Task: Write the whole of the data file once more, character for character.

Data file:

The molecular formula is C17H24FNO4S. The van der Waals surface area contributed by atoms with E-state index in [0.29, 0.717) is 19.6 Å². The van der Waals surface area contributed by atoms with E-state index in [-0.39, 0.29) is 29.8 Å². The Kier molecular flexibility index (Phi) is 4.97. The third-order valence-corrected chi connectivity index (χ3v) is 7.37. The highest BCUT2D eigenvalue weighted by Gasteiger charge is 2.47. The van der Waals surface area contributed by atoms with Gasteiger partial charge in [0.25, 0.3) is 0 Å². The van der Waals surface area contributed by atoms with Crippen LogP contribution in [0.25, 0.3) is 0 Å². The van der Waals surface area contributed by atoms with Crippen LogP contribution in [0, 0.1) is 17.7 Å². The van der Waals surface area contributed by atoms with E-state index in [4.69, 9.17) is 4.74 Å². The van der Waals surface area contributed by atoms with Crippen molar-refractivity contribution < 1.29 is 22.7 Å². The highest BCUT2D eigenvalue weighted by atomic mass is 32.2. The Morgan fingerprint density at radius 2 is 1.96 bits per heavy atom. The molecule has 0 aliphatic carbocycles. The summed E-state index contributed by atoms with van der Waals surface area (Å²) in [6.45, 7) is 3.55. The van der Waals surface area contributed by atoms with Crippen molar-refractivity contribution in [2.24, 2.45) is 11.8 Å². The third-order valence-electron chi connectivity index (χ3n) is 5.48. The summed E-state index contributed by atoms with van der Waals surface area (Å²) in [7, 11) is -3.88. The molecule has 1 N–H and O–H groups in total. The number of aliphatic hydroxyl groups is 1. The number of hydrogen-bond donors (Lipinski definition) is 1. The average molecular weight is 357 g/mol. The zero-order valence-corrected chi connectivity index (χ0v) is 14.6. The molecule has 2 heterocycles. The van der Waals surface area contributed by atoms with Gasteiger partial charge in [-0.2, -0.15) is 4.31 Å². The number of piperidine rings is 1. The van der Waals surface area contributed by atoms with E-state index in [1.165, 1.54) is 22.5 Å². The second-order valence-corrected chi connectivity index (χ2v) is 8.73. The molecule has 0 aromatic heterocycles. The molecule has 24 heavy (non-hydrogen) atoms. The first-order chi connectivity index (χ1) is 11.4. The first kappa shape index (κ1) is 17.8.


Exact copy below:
The molecular formula is C17H24FNO4S. The van der Waals surface area contributed by atoms with E-state index in [0.29, 0.717) is 19.6 Å². The van der Waals surface area contributed by atoms with E-state index in [-0.39, 0.29) is 29.8 Å². The Kier molecular flexibility index (Phi) is 4.97. The third-order valence-corrected chi connectivity index (χ3v) is 7.37. The highest BCUT2D eigenvalue weighted by Gasteiger charge is 2.47. The van der Waals surface area contributed by atoms with Gasteiger partial charge in [0.25, 0.3) is 0 Å². The van der Waals surface area contributed by atoms with Crippen LogP contribution in [0.25, 0.3) is 0 Å². The van der Waals surface area contributed by atoms with Crippen LogP contribution in [0, 0.1) is 17.7 Å². The van der Waals surface area contributed by atoms with E-state index in [4.69, 9.17) is 4.74 Å². The van der Waals surface area contributed by atoms with Crippen molar-refractivity contribution < 1.29 is 22.7 Å². The highest BCUT2D eigenvalue weighted by atomic mass is 32.2. The Morgan fingerprint density at radius 2 is 1.96 bits per heavy atom. The molecule has 0 aliphatic carbocycles. The summed E-state index contributed by atoms with van der Waals surface area (Å²) in [6.45, 7) is 3.55. The van der Waals surface area contributed by atoms with Crippen molar-refractivity contribution in [2.24, 2.45) is 11.8 Å². The third-order valence-electron chi connectivity index (χ3n) is 5.48. The summed E-state index contributed by atoms with van der Waals surface area (Å²) in [7, 11) is -3.88. The molecule has 1 N–H and O–H groups in total. The number of aliphatic hydroxyl groups is 1. The number of hydrogen-bond donors (Lipinski definition) is 1. The average molecular weight is 357 g/mol. The zero-order valence-corrected chi connectivity index (χ0v) is 14.6. The molecule has 2 heterocycles. The van der Waals surface area contributed by atoms with Gasteiger partial charge in [-0.2, -0.15) is 4.31 Å². The number of piperidine rings is 1. The van der Waals surface area contributed by atoms with E-state index in [1.165, 1.54) is 22.5 Å². The second-order valence-corrected chi connectivity index (χ2v) is 8.73. The molecule has 0 aromatic heterocycles. The molecule has 24 heavy (non-hydrogen) atoms. The first-order chi connectivity index (χ1) is 11.4. The first kappa shape index (κ1) is 17.8.